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Colonial thinking
Written by Times Record editorial
from Times Record
Efforts during the 2008 legislative session to improve relations between Maine's native tribes and state government backfired horribly. Late-session legislative maneuvering triggered a communication breakdown that threatens to rupture into an irreparable breach of trust.

The session began with hope that passage of LD 2221, "An Act to Implement the Recommendations of the Tribal-State Work Group," would generate synergy for a new era of détente between the state's political leaders and its indigenous peoples. That optimism vaporized in the chaos that marked the 123rd Legislature's frantic efforts to conclude its business.

Before passage but without further negotiation with tribal leaders, the Judiciary Committee unilaterally amended elements of LD 2221 that tribal leaders had highlighted as critical affirmations of their "inherent sovereignty." Those late changes outraged tribal leaders.

Lawmakers on the Judiciary Committee seemed oblivious to the significance that tribal leaders place on the principle of sovereignty, and the amendments conveyed a degrading message that the Legislature believes it can exert the same authority over Wabanaki "nations" as it does over municipalities. Federal law and the Maine Indian Claims Act of 1980 contradict that patronizing presumption.

The Legislature's decision to slice $38,000 from the state's annual contribution to the Maine Indian Tribal-State Commission — without notifying Wabanaki representatives — exacerbated the problem. Legislators' overbearing intervention in a bill that would have authorized a procedural maneuver to convert 700 acres of Penobscot trust land into reservation land for a housing project just made matters worse.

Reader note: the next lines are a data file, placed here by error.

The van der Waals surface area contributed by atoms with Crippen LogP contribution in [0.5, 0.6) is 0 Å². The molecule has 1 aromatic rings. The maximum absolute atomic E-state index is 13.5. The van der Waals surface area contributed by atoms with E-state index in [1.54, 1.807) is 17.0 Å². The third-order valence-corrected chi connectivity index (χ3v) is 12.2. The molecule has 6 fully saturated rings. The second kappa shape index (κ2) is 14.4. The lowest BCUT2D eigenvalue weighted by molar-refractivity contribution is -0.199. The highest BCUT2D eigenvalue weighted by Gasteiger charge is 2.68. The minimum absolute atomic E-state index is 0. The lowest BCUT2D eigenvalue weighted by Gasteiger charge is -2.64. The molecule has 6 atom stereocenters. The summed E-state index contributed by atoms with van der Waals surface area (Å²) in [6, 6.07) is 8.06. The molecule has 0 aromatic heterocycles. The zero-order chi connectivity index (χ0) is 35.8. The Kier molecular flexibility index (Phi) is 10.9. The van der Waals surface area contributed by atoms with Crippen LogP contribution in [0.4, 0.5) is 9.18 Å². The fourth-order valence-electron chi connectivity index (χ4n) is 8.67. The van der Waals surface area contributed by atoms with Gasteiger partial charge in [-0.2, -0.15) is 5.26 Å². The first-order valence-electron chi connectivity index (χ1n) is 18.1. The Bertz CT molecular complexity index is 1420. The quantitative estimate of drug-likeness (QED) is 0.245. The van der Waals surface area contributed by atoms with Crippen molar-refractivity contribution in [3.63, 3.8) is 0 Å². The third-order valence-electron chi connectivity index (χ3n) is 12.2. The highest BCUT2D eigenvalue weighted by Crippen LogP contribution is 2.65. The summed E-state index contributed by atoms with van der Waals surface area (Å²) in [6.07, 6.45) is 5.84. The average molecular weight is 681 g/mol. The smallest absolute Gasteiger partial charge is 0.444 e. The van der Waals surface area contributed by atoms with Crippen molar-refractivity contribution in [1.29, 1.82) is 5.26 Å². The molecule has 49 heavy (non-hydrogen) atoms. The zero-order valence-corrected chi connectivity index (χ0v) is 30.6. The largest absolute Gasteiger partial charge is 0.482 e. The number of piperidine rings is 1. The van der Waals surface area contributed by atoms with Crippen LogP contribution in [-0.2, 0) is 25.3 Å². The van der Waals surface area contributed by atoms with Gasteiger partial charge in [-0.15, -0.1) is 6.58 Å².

The Penobscot Nation quickly announced its intent to cut all ties with state government, an unprecedented display of exasperation. Other Wabanaki tribes are considering similarly drastic measures that involve bypassing the State House to deal directly with the federal government. If that happens, the 123rd Legislature's marginalizing of tribal-state relations could yield costly long-term legal and social repercussions.

The tribes are justified in their frustration and anger. The details of legislative action were less injurious than the tone lawmakers took in their approach to tribal matters. The Judiciary Committee's decision to alter LD 2221 without tribal input prolongs a tradition of colonial paternalism dating to the arrival of European settlers on American soil. The cumulative effect of 500 years of government-sanctioned disrespect and convenient recollection cannot be ignored.

"Certainly the government-to-government relationship isn't respected," Penobscot Chief Kirk Francis told the Indian Times in an interview published on May 2. "We've never really been treated as equals. ... But beyond that, when you're in a situation where somebody is telling you what you can or can't do, it's more like a parental relationship."

Maine state government can't continue to assert parental control over the tribes. The state's political leaders must make it a priority to engage in serious, equilateral talks with the Wabanakis.

The Maine Indian Tribal-State Commission provides the best forum for those talks. A full and immediate restoration of the commission's budget would represent an appropriate act of triage to begin treating new wounds that state government bears responsibility for inflicting.
Maine Indian Tribal-State Commission (MITSC)
13 Commissary Point Road, Trescott Township, ME 04652
Office: 207-733-2222
Paul Thibeault, Managing Director: 207-271-7762

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